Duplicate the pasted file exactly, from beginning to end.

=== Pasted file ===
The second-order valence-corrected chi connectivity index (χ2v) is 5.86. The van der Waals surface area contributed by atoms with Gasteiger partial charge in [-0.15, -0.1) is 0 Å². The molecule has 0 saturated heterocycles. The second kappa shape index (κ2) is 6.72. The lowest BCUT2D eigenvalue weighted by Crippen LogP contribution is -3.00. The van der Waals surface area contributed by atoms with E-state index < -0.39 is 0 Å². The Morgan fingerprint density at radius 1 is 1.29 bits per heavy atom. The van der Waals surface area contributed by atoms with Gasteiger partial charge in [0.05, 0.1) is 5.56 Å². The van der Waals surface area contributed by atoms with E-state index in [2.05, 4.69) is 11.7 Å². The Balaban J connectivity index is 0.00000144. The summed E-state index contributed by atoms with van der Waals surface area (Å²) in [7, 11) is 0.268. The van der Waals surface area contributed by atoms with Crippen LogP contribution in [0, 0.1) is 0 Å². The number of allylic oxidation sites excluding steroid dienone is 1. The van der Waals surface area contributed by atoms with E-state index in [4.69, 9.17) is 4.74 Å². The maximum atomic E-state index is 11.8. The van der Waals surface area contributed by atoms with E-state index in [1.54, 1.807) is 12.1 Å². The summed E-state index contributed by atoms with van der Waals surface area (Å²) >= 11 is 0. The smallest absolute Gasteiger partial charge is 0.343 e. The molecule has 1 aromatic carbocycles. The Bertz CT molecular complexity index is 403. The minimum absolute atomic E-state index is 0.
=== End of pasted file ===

The second-order valence-corrected chi connectivity index (χ2v) is 5.86. The van der Waals surface area contributed by atoms with Gasteiger partial charge in [-0.15, -0.1) is 0 Å². The molecule has 0 saturated heterocycles. The second kappa shape index (κ2) is 6.72. The lowest BCUT2D eigenvalue weighted by Crippen LogP contribution is -3.00. The van der Waals surface area contributed by atoms with E-state index < -0.39 is 0 Å². The Morgan fingerprint density at radius 1 is 1.29 bits per heavy atom. The van der Waals surface area contributed by atoms with Gasteiger partial charge in [0.05, 0.1) is 5.56 Å². The van der Waals surface area contributed by atoms with E-state index in [2.05, 4.69) is 11.7 Å². The Balaban J connectivity index is 0.00000144. The summed E-state index contributed by atoms with van der Waals surface area (Å²) in [7, 11) is 0.268. The van der Waals surface area contributed by atoms with Crippen LogP contribution in [0, 0.1) is 0 Å². The number of allylic oxidation sites excluding steroid dienone is 1. The van der Waals surface area contributed by atoms with E-state index in [4.69, 9.17) is 4.74 Å². The maximum atomic E-state index is 11.8. The van der Waals surface area contributed by atoms with E-state index in [1.54, 1.807) is 12.1 Å². The summed E-state index contributed by atoms with van der Waals surface area (Å²) >= 11 is 0. The smallest absolute Gasteiger partial charge is 0.343 e. The molecule has 1 aromatic carbocycles. The Bertz CT molecular complexity index is 403. The minimum absolute atomic E-state index is 0.